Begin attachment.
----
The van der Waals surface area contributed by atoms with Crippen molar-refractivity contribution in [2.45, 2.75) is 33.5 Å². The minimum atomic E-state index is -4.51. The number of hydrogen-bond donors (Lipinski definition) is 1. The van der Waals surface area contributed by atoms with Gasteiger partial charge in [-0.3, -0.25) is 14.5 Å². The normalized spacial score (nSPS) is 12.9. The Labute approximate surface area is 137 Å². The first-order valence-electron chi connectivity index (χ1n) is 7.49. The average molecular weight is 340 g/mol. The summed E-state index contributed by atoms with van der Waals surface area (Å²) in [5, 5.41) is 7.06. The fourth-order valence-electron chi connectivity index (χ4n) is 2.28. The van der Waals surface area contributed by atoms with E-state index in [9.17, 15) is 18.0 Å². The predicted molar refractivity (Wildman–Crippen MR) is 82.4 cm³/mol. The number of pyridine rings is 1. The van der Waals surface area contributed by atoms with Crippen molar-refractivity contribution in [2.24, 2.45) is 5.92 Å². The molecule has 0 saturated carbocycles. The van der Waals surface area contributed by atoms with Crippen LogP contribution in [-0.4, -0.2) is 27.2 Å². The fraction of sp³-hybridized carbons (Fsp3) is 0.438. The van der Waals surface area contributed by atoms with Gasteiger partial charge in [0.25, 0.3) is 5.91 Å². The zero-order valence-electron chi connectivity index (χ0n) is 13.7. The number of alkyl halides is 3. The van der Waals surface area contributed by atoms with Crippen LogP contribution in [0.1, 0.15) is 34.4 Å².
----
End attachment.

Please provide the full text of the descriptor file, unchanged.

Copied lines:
The van der Waals surface area contributed by atoms with Crippen molar-refractivity contribution in [2.45, 2.75) is 33.5 Å². The minimum atomic E-state index is -4.51. The number of hydrogen-bond donors (Lipinski definition) is 1. The van der Waals surface area contributed by atoms with Gasteiger partial charge in [-0.3, -0.25) is 14.5 Å². The normalized spacial score (nSPS) is 12.9. The Labute approximate surface area is 137 Å². The first-order valence-electron chi connectivity index (χ1n) is 7.49. The average molecular weight is 340 g/mol. The summed E-state index contributed by atoms with van der Waals surface area (Å²) in [5, 5.41) is 7.06. The fourth-order valence-electron chi connectivity index (χ4n) is 2.28. The van der Waals surface area contributed by atoms with E-state index in [9.17, 15) is 18.0 Å². The predicted molar refractivity (Wildman–Crippen MR) is 82.4 cm³/mol. The number of pyridine rings is 1. The van der Waals surface area contributed by atoms with Crippen molar-refractivity contribution in [2.24, 2.45) is 5.92 Å². The molecule has 0 saturated carbocycles. The van der Waals surface area contributed by atoms with Crippen LogP contribution in [-0.4, -0.2) is 27.2 Å². The fraction of sp³-hybridized carbons (Fsp3) is 0.438. The van der Waals surface area contributed by atoms with Gasteiger partial charge in [0.25, 0.3) is 5.91 Å². The zero-order valence-electron chi connectivity index (χ0n) is 13.7. The number of alkyl halides is 3. The van der Waals surface area contributed by atoms with Crippen LogP contribution in [0.1, 0.15) is 34.4 Å².